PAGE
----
Train had a single capital case before the court--in October 1848--and he avoided trial with a plea-bargaining technique very similar to the one he used in liquor cases before the Court of Common Pleas. Barney Goulding stood charged with murdering his wife, Ellen, by beating her about the head.(87) He pled not guilty at his arraignment and claimed his right to a jury trial. Under a Massachusetts law that granted counsel to capital defendants, the court assigned two prominent members of the Middlesex bar to defend him.(88) The clerk recorded what happened next:
And afterward in this same term the said Barney Goulding, otherwise called Barnett Goulding, retracts his [not guilty] plea above pleaded, and says he is guilty of manslaughter. And Charles R. Train, Esquire, attorney for the Commonwealth in this behalf, says, he will no further prosecute this indictment as to the malice aforethought, and the charge of murder.(89)
On his manslaughter conviction, the court sentenced Goulding to two years in the house of correction.(90)
Had Goulding insisted on trial and been convicted of murder, he would have faced the mandatory penalty of death. The legislature did not divide murder into degrees until 1858, and until then all murder remained capital. Train's generosity in nol prossing so much of the murder indictment as charged more than manslaughter shrank Goulding's possible sentence to a term of between zero and twenty years in prison. The judge, as the clerk reported, hewed to the bottom of that range.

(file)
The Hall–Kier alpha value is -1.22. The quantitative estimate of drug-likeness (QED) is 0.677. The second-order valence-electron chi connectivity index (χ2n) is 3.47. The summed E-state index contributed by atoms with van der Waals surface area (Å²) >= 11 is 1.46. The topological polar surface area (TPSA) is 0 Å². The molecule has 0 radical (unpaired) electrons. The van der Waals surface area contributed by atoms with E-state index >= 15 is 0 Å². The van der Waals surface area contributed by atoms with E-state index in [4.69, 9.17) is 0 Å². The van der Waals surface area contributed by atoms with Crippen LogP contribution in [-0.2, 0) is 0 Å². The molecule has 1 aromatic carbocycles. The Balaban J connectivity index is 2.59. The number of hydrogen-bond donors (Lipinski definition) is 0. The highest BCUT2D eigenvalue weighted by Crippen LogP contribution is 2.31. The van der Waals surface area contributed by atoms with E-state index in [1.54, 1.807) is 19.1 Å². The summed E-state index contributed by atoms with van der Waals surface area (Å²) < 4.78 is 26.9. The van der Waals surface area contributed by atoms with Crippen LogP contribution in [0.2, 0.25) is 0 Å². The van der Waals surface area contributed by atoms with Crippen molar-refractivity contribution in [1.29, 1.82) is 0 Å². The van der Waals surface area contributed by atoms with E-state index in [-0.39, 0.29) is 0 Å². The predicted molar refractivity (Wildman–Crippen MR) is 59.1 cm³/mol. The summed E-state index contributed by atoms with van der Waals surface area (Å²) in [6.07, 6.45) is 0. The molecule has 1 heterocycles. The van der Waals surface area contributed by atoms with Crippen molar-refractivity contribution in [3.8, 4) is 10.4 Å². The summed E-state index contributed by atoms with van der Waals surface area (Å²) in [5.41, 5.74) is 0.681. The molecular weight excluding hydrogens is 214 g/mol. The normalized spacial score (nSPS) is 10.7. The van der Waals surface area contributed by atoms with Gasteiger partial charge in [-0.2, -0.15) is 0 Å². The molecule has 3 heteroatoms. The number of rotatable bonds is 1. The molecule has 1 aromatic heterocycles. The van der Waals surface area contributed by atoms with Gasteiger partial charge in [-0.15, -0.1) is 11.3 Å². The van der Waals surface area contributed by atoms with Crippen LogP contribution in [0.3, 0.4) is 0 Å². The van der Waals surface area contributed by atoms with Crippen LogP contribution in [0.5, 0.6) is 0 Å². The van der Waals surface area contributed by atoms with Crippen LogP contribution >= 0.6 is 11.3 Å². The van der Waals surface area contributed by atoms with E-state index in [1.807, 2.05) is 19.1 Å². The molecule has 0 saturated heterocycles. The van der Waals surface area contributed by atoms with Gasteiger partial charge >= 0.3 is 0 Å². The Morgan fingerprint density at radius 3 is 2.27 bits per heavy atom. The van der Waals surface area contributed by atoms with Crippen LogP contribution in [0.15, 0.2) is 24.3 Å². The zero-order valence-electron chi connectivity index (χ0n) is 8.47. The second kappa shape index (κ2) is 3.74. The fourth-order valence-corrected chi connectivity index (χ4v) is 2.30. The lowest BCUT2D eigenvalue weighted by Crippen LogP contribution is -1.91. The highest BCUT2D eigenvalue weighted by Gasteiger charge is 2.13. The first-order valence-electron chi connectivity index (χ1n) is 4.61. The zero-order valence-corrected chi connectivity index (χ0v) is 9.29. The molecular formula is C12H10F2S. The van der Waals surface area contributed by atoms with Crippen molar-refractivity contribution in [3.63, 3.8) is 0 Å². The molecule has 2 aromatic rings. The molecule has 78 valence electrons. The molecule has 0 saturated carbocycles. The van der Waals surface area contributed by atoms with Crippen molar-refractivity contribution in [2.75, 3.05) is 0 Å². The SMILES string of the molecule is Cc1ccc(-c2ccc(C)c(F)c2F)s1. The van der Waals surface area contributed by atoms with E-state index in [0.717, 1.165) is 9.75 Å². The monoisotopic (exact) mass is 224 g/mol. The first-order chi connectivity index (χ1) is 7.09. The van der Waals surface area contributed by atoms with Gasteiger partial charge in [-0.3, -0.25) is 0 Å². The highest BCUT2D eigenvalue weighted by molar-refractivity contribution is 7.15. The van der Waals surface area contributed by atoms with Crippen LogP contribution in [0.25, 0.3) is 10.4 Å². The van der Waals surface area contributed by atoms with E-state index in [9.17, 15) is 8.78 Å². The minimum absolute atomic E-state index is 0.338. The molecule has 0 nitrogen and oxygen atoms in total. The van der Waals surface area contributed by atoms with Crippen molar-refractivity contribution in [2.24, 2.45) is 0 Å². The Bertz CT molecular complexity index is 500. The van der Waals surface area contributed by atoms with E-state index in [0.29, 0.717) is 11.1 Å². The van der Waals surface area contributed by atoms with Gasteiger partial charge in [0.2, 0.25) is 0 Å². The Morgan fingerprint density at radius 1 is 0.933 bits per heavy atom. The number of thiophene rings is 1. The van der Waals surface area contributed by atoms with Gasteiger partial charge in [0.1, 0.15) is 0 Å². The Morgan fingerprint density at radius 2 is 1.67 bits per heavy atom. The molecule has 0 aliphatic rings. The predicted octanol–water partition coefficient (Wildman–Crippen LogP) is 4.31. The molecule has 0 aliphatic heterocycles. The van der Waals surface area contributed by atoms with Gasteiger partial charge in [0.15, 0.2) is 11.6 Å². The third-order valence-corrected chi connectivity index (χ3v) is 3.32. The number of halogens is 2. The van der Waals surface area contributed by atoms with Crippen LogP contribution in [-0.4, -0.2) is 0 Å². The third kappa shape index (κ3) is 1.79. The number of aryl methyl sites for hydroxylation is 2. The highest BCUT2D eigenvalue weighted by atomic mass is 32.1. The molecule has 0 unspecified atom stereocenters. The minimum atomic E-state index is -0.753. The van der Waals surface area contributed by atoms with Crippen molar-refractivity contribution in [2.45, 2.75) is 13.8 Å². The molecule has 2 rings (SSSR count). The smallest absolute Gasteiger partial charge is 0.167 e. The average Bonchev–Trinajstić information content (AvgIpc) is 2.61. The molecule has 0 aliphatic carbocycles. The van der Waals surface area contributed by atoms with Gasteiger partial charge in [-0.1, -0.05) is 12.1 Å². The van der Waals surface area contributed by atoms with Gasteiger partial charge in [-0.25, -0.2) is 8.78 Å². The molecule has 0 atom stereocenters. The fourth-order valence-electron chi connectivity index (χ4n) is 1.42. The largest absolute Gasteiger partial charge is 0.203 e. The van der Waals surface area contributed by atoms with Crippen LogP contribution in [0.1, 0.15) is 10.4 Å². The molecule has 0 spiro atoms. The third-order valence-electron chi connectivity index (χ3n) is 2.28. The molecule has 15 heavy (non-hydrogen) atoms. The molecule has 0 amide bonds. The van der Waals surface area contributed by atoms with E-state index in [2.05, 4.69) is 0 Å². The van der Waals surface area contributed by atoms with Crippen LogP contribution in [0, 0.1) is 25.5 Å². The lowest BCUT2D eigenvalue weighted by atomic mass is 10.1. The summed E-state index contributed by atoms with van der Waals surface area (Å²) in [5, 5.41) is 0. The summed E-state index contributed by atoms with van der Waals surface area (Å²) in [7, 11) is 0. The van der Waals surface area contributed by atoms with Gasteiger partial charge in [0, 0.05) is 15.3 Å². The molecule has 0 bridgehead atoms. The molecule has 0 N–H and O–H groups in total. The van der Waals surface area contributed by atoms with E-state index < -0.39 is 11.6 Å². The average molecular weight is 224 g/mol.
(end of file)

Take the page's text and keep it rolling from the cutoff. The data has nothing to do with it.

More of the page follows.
Train's was not the first clear plea bargain in a capital case in Massachusetts, though it does appear to have been among the first. As early as 1804, the Supreme Judicial Court, sitting in its capacity as a trial court, accepted a guilty plea in a murder case. That plea was far from a bargain, however, as it merely secured the defendant's compulsory execution--perhaps explaining the Court's insistence that the defendant reconsider before it recorded his plea.(91) The earliest clear plea bargains I have found in capital cases took place in 1841.(92) Attorney General James Austin negotiated two such bargains before the Supreme Judicial Court that year. In one, a murder case, the bargain took much the same form as in Train's Goulding case.(93) In the second, charging rape, the defendant pled guilty to assault with intent to rape. Austin then nol prossed "the other and further part of the indictment"--that is, so much of the indictment as charged an actual rape.(94) Rape, like murder, carried mandatory death, while assault with intent to rape carried any term of years up to life in prison. In this case the judge sentenced the defendant to five years in prison. Rape soon ceased to be a capital offense--by 1852, murder was virtually the only crime still deemed capital(95)--and every other charge bargain I encountered in a capital case involved the crime of murder.